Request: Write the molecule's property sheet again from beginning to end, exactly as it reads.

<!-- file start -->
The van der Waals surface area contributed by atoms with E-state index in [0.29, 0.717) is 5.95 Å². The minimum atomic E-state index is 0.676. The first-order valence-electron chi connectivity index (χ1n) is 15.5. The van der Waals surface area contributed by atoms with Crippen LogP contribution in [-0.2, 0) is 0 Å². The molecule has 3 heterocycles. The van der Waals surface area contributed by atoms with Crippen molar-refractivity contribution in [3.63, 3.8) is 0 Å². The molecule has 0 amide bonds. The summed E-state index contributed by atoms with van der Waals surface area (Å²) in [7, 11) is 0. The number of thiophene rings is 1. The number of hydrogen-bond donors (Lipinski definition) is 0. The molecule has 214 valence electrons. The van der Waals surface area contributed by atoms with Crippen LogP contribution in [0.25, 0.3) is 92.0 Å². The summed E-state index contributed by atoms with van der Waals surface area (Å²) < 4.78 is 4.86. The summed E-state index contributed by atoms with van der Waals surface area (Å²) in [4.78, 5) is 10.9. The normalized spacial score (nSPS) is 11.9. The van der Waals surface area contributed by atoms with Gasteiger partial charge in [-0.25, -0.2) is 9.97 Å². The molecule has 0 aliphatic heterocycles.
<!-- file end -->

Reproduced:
The van der Waals surface area contributed by atoms with E-state index in [0.29, 0.717) is 5.95 Å². The minimum atomic E-state index is 0.676. The first-order valence-electron chi connectivity index (χ1n) is 15.5. The van der Waals surface area contributed by atoms with Crippen LogP contribution in [-0.2, 0) is 0 Å². The molecule has 3 heterocycles. The van der Waals surface area contributed by atoms with Crippen molar-refractivity contribution in [3.63, 3.8) is 0 Å². The molecule has 0 amide bonds. The summed E-state index contributed by atoms with van der Waals surface area (Å²) in [7, 11) is 0. The number of thiophene rings is 1. The number of hydrogen-bond donors (Lipinski definition) is 0. The molecule has 214 valence electrons. The van der Waals surface area contributed by atoms with Crippen LogP contribution in [0.25, 0.3) is 92.0 Å². The summed E-state index contributed by atoms with van der Waals surface area (Å²) < 4.78 is 4.86. The summed E-state index contributed by atoms with van der Waals surface area (Å²) in [4.78, 5) is 10.9. The normalized spacial score (nSPS) is 11.9. The van der Waals surface area contributed by atoms with Gasteiger partial charge in [-0.25, -0.2) is 9.97 Å². The molecule has 0 aliphatic heterocycles.